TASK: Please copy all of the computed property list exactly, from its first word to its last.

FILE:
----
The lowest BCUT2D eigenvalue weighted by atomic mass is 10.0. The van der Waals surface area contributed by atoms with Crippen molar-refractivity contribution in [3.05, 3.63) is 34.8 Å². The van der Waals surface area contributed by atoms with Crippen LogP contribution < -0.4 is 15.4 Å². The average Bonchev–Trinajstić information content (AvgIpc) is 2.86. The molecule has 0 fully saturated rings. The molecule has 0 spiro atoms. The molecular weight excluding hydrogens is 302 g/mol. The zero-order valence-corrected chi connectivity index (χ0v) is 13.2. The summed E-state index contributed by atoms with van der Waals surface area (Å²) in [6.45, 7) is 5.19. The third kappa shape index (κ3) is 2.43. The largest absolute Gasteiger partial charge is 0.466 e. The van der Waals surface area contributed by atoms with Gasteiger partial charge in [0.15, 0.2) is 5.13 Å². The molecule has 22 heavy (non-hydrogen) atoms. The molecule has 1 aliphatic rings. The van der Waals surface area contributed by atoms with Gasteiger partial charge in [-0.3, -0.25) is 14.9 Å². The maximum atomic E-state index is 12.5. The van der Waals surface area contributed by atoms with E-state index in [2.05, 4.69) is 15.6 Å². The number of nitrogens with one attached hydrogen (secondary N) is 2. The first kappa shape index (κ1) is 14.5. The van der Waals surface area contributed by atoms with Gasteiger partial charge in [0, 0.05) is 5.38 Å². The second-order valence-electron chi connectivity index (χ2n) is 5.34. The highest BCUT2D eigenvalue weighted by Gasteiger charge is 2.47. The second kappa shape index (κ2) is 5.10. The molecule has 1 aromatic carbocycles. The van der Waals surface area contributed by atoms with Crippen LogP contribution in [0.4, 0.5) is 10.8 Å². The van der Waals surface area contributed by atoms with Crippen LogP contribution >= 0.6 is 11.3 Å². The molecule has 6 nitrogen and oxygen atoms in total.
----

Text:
The lowest BCUT2D eigenvalue weighted by atomic mass is 10.0. The van der Waals surface area contributed by atoms with Crippen molar-refractivity contribution in [3.05, 3.63) is 34.8 Å². The van der Waals surface area contributed by atoms with Crippen LogP contribution < -0.4 is 15.4 Å². The average Bonchev–Trinajstić information content (AvgIpc) is 2.86. The molecule has 0 fully saturated rings. The molecule has 0 spiro atoms. The molecular weight excluding hydrogens is 302 g/mol. The zero-order valence-corrected chi connectivity index (χ0v) is 13.2. The summed E-state index contributed by atoms with van der Waals surface area (Å²) in [6.45, 7) is 5.19. The third kappa shape index (κ3) is 2.43. The largest absolute Gasteiger partial charge is 0.466 e. The van der Waals surface area contributed by atoms with Gasteiger partial charge in [0.15, 0.2) is 5.13 Å². The molecule has 22 heavy (non-hydrogen) atoms. The molecule has 1 aliphatic rings. The van der Waals surface area contributed by atoms with Gasteiger partial charge in [-0.3, -0.25) is 14.9 Å². The maximum atomic E-state index is 12.5. The van der Waals surface area contributed by atoms with E-state index in [2.05, 4.69) is 15.6 Å². The number of nitrogens with one attached hydrogen (secondary N) is 2. The first kappa shape index (κ1) is 14.5. The van der Waals surface area contributed by atoms with Gasteiger partial charge in [0, 0.05) is 5.38 Å². The second-order valence-electron chi connectivity index (χ2n) is 5.34. The highest BCUT2D eigenvalue weighted by Gasteiger charge is 2.47. The second kappa shape index (κ2) is 5.10. The molecule has 1 aromatic carbocycles. The van der Waals surface area contributed by atoms with Crippen LogP contribution in [0.4, 0.5) is 10.8 Å². The van der Waals surface area contributed by atoms with Crippen LogP contribution >= 0.6 is 11.3 Å². The molecule has 6 nitrogen and oxygen atoms in total.